IT services giant EDS would "really have struggled" as a standalone company, in the face of the global recession and fluctuation in currencies, an executive has revealed.
Prior to the acquisition by Hewlett-Packard, EDS had a "stagnant business" with a "low single-digit" in operating margin, David Gee, EDS' vice president of worldwide marketing, told ZDNet Asia in a phone interview.
"From a profitability standpoint, there was a gap between what EDS was executing at, versus what major competitors were--IBM, Accenture and the like."
HP ownership brought about greater financial stability, especially with EDS' U.K. business that was affected by the fluctuation of the pound and "other issues on the balance sheet that we've been able to absorb and subsume all of that without missing a beat", he said.
EDS, however, also brought a lot to the new services business, said Gee, formerly vice president of marketing for software at HP. HP's services business was "necessary but not efficient in terms of size and scale"; EDS on the other hand, had a reputation for going the extra mile, and a focus on service quality, excellence and delivery.
"The relationship EDS' clients have with EDS is far deeper and more intimate and more widespread than HP has had with its large corporate clients for the most part," he explained. "[The integration has] given HP access to that level of relationship which up to this point in time, in some accounts, we've never had."
Gee added: "At end of the day when [clients] hand over [their] crown jewels to a third party, [they] want to make sure that the quality of the service [they're] getting is materially better than what [they] would been able to do as a standalone organization."
Two-thirds into integration
According to Gee, the HP-EDS integration is about two-thirds completed. As of the second quarter, services formed the largest revenue segment in HP's income statement. Prior to the integration, income from services made up only 10 percent to 12 percent of HP's business.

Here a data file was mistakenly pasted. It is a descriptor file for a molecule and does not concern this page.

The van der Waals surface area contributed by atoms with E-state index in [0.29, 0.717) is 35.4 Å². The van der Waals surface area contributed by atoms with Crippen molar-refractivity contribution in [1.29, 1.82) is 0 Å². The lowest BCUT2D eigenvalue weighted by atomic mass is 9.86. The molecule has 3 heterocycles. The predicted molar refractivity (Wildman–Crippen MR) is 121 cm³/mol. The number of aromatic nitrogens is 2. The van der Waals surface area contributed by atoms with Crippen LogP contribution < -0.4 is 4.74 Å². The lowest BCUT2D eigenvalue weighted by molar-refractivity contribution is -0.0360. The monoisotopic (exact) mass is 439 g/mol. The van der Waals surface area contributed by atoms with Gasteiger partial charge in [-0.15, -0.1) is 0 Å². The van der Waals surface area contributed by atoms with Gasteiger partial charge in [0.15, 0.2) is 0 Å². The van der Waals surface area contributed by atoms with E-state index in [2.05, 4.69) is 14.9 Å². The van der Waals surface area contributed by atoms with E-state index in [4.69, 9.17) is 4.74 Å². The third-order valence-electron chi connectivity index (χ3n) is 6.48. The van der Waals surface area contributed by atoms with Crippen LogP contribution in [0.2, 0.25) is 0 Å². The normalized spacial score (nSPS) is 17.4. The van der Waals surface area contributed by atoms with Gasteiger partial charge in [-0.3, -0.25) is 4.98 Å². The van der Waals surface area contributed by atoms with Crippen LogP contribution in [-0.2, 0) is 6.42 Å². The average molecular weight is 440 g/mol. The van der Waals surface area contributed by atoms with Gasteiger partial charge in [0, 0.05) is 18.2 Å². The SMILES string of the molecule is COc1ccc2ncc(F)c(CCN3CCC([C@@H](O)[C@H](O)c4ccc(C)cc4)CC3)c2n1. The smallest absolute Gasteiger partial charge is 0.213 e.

Now that the "heavy-lifting" is more than halfway through, the new services business is poised to focus outward and win market share, he said. EDS will target net new business wins from close competitors such as IBM, such as with its recent Telstra deal.
The company has also set its sights on claiming some of the 70 percent of the global market that is currently not addressed by the five big players--HP, Accenture, CapGemini, CSC and IBM.
"We believe that with the global presence that HP has combined with EDS, there is a ripe opportunity to take share and be differentiated in the service that we offer--from an IT standpoint, from a delivery standpoint," said Gee. "There's a lot of stuff to do."
Innovation will be a key competitive differentiator of the integrated company, as EDS now has the ability to tap the resources of HP's R&D labs, he added. "Most clients when [they undertake] an outsourcing transaction are looking for a level of innovation that we can now provide in ways that we hadn't done before--whether it's dealing with information explosion, the opportunities and challenges around providing more environmentally-conscious IT compute resources, [or] the cloud.
"We've got some great minds who are building prototypes and technologies that EDS will be able to put as part of the service offering," said Gee.
Market shifts such as CIOs' demand for shorter return on investment, Gee pointed out, are also opportunities for EDS to focus its business. "Six months is the new 12--no question about that.
"The ROI compression has happened and increasingly happened, so if you want to get to ROI in that space of time, what you need to do is pick a number of small wins that would give you that level of ROI which in turn expand the footprint and capability that you're going to offer over time," he said.
For example, application services including consolidation, modernization and testing, typically have shorter ROI and impact to the business can be seen faster.